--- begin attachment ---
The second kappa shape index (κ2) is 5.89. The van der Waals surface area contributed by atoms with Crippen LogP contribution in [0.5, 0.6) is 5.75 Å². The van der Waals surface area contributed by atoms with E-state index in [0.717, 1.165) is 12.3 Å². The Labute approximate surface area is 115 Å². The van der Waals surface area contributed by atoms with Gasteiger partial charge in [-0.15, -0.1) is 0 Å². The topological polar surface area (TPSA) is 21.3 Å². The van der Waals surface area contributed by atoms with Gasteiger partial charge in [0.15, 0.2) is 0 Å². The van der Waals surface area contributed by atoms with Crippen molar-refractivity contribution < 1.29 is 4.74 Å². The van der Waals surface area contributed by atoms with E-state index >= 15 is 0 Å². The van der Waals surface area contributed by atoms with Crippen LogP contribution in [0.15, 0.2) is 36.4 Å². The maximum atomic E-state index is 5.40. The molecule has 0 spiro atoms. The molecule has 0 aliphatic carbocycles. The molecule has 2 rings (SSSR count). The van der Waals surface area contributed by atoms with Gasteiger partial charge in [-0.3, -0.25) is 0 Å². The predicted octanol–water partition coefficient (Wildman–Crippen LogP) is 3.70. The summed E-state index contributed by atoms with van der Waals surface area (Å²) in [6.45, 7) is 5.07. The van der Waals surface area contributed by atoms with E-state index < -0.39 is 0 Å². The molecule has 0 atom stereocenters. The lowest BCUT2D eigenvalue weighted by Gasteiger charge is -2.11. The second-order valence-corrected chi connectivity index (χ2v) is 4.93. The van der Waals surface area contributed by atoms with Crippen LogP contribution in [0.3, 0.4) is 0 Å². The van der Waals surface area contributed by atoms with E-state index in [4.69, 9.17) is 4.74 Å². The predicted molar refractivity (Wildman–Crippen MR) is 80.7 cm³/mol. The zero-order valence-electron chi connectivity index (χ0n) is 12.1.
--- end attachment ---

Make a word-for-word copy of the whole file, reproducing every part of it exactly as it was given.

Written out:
The second kappa shape index (κ2) is 5.89. The van der Waals surface area contributed by atoms with Crippen LogP contribution in [0.5, 0.6) is 5.75 Å². The van der Waals surface area contributed by atoms with E-state index in [0.717, 1.165) is 12.3 Å². The Labute approximate surface area is 115 Å². The van der Waals surface area contributed by atoms with Gasteiger partial charge in [-0.15, -0.1) is 0 Å². The topological polar surface area (TPSA) is 21.3 Å². The van der Waals surface area contributed by atoms with Gasteiger partial charge in [0.15, 0.2) is 0 Å². The van der Waals surface area contributed by atoms with Crippen molar-refractivity contribution < 1.29 is 4.74 Å². The van der Waals surface area contributed by atoms with E-state index >= 15 is 0 Å². The van der Waals surface area contributed by atoms with Crippen LogP contribution in [0.15, 0.2) is 36.4 Å². The maximum atomic E-state index is 5.40. The molecule has 0 spiro atoms. The molecule has 0 aliphatic carbocycles. The molecule has 2 rings (SSSR count). The van der Waals surface area contributed by atoms with Gasteiger partial charge in [-0.3, -0.25) is 0 Å². The predicted octanol–water partition coefficient (Wildman–Crippen LogP) is 3.70. The summed E-state index contributed by atoms with van der Waals surface area (Å²) in [6.45, 7) is 5.07. The van der Waals surface area contributed by atoms with E-state index < -0.39 is 0 Å². The molecule has 0 atom stereocenters. The lowest BCUT2D eigenvalue weighted by Gasteiger charge is -2.11. The second-order valence-corrected chi connectivity index (χ2v) is 4.93. The van der Waals surface area contributed by atoms with Crippen LogP contribution in [0.3, 0.4) is 0 Å². The van der Waals surface area contributed by atoms with E-state index in [4.69, 9.17) is 4.74 Å². The predicted molar refractivity (Wildman–Crippen MR) is 80.7 cm³/mol. The zero-order valence-electron chi connectivity index (χ0n) is 12.1.